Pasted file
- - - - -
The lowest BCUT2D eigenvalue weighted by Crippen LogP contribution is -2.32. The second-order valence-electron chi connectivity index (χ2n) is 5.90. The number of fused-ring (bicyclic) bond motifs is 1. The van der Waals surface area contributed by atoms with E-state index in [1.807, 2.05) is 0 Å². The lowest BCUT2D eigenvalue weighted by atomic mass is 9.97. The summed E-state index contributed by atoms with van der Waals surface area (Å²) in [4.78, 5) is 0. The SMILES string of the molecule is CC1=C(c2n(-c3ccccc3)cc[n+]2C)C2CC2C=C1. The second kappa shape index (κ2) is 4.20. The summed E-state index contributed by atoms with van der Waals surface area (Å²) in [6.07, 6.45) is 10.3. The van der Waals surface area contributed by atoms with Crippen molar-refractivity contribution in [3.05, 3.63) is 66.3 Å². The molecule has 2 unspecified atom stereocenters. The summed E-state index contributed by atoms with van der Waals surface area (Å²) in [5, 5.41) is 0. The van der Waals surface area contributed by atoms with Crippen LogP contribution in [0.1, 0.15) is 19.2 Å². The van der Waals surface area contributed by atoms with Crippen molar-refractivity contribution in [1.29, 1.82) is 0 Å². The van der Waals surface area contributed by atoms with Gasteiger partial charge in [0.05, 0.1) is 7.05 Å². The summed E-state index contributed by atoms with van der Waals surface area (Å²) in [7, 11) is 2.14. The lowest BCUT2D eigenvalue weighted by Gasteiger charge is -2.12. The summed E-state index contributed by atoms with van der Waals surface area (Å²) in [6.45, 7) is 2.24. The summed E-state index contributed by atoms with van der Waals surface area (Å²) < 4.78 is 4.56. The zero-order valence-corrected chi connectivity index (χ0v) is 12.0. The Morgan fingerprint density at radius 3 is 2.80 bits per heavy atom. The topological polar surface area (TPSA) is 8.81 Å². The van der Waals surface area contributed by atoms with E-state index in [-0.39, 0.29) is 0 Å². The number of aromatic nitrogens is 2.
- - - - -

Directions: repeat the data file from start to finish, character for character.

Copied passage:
The lowest BCUT2D eigenvalue weighted by Crippen LogP contribution is -2.32. The second-order valence-electron chi connectivity index (χ2n) is 5.90. The number of fused-ring (bicyclic) bond motifs is 1. The van der Waals surface area contributed by atoms with E-state index in [1.807, 2.05) is 0 Å². The lowest BCUT2D eigenvalue weighted by atomic mass is 9.97. The summed E-state index contributed by atoms with van der Waals surface area (Å²) in [4.78, 5) is 0. The SMILES string of the molecule is CC1=C(c2n(-c3ccccc3)cc[n+]2C)C2CC2C=C1. The second kappa shape index (κ2) is 4.20. The summed E-state index contributed by atoms with van der Waals surface area (Å²) in [6.07, 6.45) is 10.3. The van der Waals surface area contributed by atoms with Crippen molar-refractivity contribution in [3.05, 3.63) is 66.3 Å². The molecule has 2 unspecified atom stereocenters. The summed E-state index contributed by atoms with van der Waals surface area (Å²) in [5, 5.41) is 0. The van der Waals surface area contributed by atoms with Crippen LogP contribution in [0.1, 0.15) is 19.2 Å². The van der Waals surface area contributed by atoms with Crippen molar-refractivity contribution in [1.29, 1.82) is 0 Å². The van der Waals surface area contributed by atoms with Gasteiger partial charge in [0.05, 0.1) is 7.05 Å². The summed E-state index contributed by atoms with van der Waals surface area (Å²) in [7, 11) is 2.14. The lowest BCUT2D eigenvalue weighted by Gasteiger charge is -2.12. The summed E-state index contributed by atoms with van der Waals surface area (Å²) in [6.45, 7) is 2.24. The summed E-state index contributed by atoms with van der Waals surface area (Å²) < 4.78 is 4.56. The zero-order valence-corrected chi connectivity index (χ0v) is 12.0. The Morgan fingerprint density at radius 3 is 2.80 bits per heavy atom. The topological polar surface area (TPSA) is 8.81 Å². The van der Waals surface area contributed by atoms with E-state index in [-0.39, 0.29) is 0 Å². The number of aromatic nitrogens is 2.